When dairy cows leave too soon

Posted: January 21, 2008

Extension Weekly News ArticleFor week of: Jan. 11th, 2007Contact: Robert C. Goodling, Jr.Extension Educator, Dairy/Livestock717-270-4391

Dairy cows leave a herd for numerous reasons. Some are sold as heifers for replacements to other dairies, others leave as dairy replacements for other dairies, some leave as a result of health concerns, and some pass away. Initial review of culling in Pennsylvania between 2003 and 2005 showed herd’s averaged a 20% cull rate within a given year, and ranged anywhere from 3% culls to over 50% culls. That would be 20 cows leaving the herd for a 100 cow dairy. The top two reasons why cows left were
injury/other and reproduction. The third highest reason was mortality, which may seem surprising at first. Recent studies suggest that mortality rates have been steadily increasing in dairy cows over the past few years. These mortality losses could affect three segments of a dairy operation: voluntary culling decisions, replacement inventory, and potential production levels.

One of the immediate impacts cow lost to death has on the farm is the culling decisions. The result of an involuntary culling by losing a cow means there is one less chance to cull another cow voluntarily. Ideally, the cow that died could have been one that was going to be culled in the near future, but rarely this is the case. Most mortality cases are unexpected, leaving little time to plan a course of action. By losing a cow, the producer also loses a culling choice and is faced with the decision: which cow should I keep around, if any? This usually means a cow that needs more specialized attention remains in the herd just to maintain herd size.

The death of a cow also impacts the replacement inventory. Once a cow leaves the herd, voluntarily or involuntarily, she will need to be replaced to maintain herd size. Here the producer has two options. First, replace her with a first calf heifer that is about to freshen. Hopefully the herd has an adequate supply of heifers, both pregnant and those nearing breeding age. On average, a 100 cow herd with a cull rate of 30% should have 70 heifers to select from on any given year. Half of these will be under one year, and the other half should be bred and hopefully pregnant. If heifer inventories for the herd are low, or there are no heifers freshening in the immediate future, the producer may be forced to purchase a springing heifer or a cow already in lactation. This can be risky, as stress of moving the animal between locations may affect the health and thus the milk production of the animal.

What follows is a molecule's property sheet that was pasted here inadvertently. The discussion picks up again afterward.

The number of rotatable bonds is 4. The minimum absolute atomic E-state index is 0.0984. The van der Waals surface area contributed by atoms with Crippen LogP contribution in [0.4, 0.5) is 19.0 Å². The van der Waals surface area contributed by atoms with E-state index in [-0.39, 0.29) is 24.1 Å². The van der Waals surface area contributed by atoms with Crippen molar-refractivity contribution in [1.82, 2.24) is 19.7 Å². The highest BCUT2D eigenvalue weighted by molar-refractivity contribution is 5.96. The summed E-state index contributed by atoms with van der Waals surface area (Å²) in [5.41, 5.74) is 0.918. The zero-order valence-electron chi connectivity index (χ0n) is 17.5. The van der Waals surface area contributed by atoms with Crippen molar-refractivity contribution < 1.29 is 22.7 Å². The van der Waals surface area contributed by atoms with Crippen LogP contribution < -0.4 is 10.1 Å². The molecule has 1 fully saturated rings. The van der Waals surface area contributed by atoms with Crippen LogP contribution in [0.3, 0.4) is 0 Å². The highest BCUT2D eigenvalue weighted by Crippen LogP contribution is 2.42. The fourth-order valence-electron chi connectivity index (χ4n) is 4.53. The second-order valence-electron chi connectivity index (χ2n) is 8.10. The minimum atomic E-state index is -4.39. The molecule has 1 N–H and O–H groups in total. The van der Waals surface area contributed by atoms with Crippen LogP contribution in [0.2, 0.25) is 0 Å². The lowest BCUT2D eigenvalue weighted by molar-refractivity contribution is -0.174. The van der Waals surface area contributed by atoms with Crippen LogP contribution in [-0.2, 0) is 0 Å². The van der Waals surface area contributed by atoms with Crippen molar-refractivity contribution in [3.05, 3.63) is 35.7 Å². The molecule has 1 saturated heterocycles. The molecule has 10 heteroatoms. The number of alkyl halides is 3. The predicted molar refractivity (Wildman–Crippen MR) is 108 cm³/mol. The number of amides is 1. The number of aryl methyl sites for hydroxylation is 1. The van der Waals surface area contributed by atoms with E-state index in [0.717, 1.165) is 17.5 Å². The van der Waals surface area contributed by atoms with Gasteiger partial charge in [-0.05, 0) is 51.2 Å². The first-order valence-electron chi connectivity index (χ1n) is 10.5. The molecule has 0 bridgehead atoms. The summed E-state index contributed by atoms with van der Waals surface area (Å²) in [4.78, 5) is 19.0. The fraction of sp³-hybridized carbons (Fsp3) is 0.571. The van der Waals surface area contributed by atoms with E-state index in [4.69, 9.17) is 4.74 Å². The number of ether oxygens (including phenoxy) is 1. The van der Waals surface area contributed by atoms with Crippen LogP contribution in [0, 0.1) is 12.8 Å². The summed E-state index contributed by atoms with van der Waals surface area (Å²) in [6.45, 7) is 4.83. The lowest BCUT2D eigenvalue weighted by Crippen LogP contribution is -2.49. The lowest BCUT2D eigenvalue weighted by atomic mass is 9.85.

The final area affected by a mortality case is the impact on milk production. If a cow that dies is at or near peak production, let us say 110 pounds, and she’s replaced by a first lactation cow that starts at say 30 pounds, it will be awhile until that cow will peak, resulting in lower herd production for a few weeks. A riskier scenario would be if the cow that has died is in her first lactation. This cow may not have been in production long enough to cover the $1200-$1500 investment the dairy producer has in her as a replacement. Let’s assume the producer makes a profit of $0.06 per pound of milk for this cow. She would need to produce 20,000 pounds of milk (which is roughly the amount of milk for 1 lactation of the average cow in Pennsylvania) to cover her investment. When this cow dies before she finishes her lactation, she is taking part of the producer’s investment along with her.

No producer likes to see a cow leave the herd as a mortality case. It reduces their chance to cull a different cow, reduces their replacement inventory, and can decrease production. Depending on the age of the lost cow, it may also impact the farmer’s ability to break even on their investment into that cow. Penn State Cooperative Extension will be presenting a one day workshop entitled “More Money with the Same Number of Cows – Reducing Cow Damage and Death Losses”. This workshop will address ways to minimize the impact damaged cows and cows lost to mortality have on the profitability of a dairy operation. The workshop will be held at the following locations: February 19th-
Ickesburg Fire Hall, Ickesburg, PA; February 20th – Family Traditions Lighthouse Restaurant, Chambersburg, PA; February 21st – Shady Maple Smorgasbord, East Earl PA; February 22nd – Cabela’s, Hamburg, PA. Controlling which cows leave the herd may not always be an option, but the best way to manage mortality in a herd is keeping accurate records of mortality and cull cases, as well as adequate levels of replacement animals.

Rob Goodling is the Penn State Cooperative Extension Educator for Dairy/Livestock, Farm & Data Management serving the Capital Region. Penn State is committed to affirmative action, equal opportunity, and the diversity of its workforce. Penn State Extension in Lebanon County is located at 2120 Cornwall Road, Suite 1, Lebanon PA 17042, phone 717-270-4391, e-mail

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